To contact the reporters on this story: Dawn Kopecki in New York at; Hugh Son in New York at

To contact the editor responsible for this story: David Scheer at


Gingrich Attacks Romney in Florida as Swiss Account Owner

By Jonathan D. Salant and John McCormick - Jan 27, 2012 5:46 AM GMT+0700

Newt Gingrich opened a new line of attack against Mitt Romney, focusing on his wealth and ties to Goldman Sachs Group Inc. (GS), a firm he says added to the housing crisis.

Gingrich’s remarks, ahead of the Jan. 31 Florida (BEESFL) primary, were designed to blunt criticism of his work for Freddie Mac, the government-backed mortgage-lending company that Republicans link to the financial meltdown.

“We’re not going to beat Barack Obama with someone who owns Swiss bank accounts, Cayman Island accounts,” Gingrich said during a stop today in Mount Dora, Florida. “I am running for president to represent you, not to represent the Washington establishment, not to represent Goldman Sachs.”

Gingrich portrayed himself as the victim of attack ads run by Romney and his allies, calling them a “desperate last stand of the old order.” The former U.S. House speaker suggested that the ads ware being paid for by companies that foreclosed on the homes of Floridians.

With both men planning to appear tonight at a debate in Jacksonville, Gingrich also said Romney is spreading lies about him.

“We aren’t that stupid and you aren’t that clever,” Gingrich said, referring to Romney, the former Massachusetts governor and business executive.

Romney Response

Andrea Saul, a Romney spokeswoman, said it’s “puzzling to see Speaker Gingrich and his supporters continue their attacks on free enterprise. Unlike President Obama and Speaker Gingrich, Mitt Romney spent his career in business and knows what it will take to turn around our nation’s bad economy.”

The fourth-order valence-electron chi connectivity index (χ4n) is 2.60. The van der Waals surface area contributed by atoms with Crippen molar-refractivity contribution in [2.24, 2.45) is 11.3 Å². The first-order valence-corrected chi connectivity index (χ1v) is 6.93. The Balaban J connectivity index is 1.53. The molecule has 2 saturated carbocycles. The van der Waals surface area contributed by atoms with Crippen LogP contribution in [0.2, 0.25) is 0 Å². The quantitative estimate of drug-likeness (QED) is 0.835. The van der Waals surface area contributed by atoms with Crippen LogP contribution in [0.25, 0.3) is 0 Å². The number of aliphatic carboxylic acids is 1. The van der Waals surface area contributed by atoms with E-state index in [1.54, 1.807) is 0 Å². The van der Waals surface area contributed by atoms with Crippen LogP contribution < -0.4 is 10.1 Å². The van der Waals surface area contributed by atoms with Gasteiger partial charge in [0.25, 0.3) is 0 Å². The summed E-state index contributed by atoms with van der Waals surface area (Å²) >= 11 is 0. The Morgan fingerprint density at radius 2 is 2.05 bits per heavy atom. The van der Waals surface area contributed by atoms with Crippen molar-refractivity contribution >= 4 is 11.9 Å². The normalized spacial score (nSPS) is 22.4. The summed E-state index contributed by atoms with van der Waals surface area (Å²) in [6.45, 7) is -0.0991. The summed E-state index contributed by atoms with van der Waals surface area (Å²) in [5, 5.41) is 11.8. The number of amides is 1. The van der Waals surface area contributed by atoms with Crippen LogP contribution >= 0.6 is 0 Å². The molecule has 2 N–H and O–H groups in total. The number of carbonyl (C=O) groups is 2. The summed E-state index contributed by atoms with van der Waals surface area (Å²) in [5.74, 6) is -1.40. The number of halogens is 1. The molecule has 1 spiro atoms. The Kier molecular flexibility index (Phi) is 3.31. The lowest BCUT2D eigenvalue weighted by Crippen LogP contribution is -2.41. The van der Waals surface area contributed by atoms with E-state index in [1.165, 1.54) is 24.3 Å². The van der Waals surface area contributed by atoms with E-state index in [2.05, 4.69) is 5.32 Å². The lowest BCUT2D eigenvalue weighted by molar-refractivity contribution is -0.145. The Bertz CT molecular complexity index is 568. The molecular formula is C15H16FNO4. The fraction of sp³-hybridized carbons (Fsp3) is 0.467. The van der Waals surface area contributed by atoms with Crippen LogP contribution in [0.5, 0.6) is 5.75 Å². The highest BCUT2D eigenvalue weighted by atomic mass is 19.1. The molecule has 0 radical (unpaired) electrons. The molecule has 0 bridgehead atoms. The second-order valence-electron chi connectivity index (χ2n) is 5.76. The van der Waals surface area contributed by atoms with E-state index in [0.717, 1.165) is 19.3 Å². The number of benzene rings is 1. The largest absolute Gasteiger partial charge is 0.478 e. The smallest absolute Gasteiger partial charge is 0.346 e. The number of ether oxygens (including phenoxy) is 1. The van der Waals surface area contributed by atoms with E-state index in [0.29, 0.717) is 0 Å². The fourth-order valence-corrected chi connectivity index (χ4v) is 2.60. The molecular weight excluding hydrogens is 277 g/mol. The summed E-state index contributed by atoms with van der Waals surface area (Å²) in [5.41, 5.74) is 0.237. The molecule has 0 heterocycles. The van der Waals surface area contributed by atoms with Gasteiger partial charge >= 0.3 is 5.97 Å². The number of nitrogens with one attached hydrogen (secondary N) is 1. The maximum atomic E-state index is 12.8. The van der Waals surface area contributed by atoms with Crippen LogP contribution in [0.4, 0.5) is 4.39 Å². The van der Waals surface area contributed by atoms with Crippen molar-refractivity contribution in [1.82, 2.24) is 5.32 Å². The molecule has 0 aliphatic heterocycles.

Meeting later with reporters, Gingrich again brought up New York-based Goldman Sachs, whose employees and their families have provided more contributions to Romney than any other single employer. The company’s employees gave $367,200 to Romney through Sept. 30, according to the Washington-based Center for Responsive Politics, which tracks campaign finance. That’s more than the $235,275 he received from the company’s employees during his failed 2008 White House bid.

Gingrich said Romney had personal holdings in “a part of Goldman Sachs that was explicitly foreclosing on Floridians.”

David Wells, a Goldman Sachs spokesman, declined to comment.

Basis of Attack

When asked for the basis of his attacks, Gingrich’s campaign provided a link to an online post by Think Progress, whose website says it seeks to advance “progressive ideas and policies.”

The post’s author focused on Romney’s August financial disclosure that reported investments, through a blind trust, of between $1 million and $5 million in the Goldman Sachs Strategic Income Fund. Romney’s wife, Ann, also in a blind trust, placed between $200,001 and $500,000 in the fund, according to the disclosure.

That fund, which began in June 2010, held mortgage-backed obligations that constituted about a quarter of its investments as of March 31 last year, according to an annual report. Those obligations included adjustable-rate securities issued by Countrywide Financial Corp. and Washington Mutual Inc., lenders that were later purchased by Bank of America Corp. and JPMorgan Chase & Co., respectively.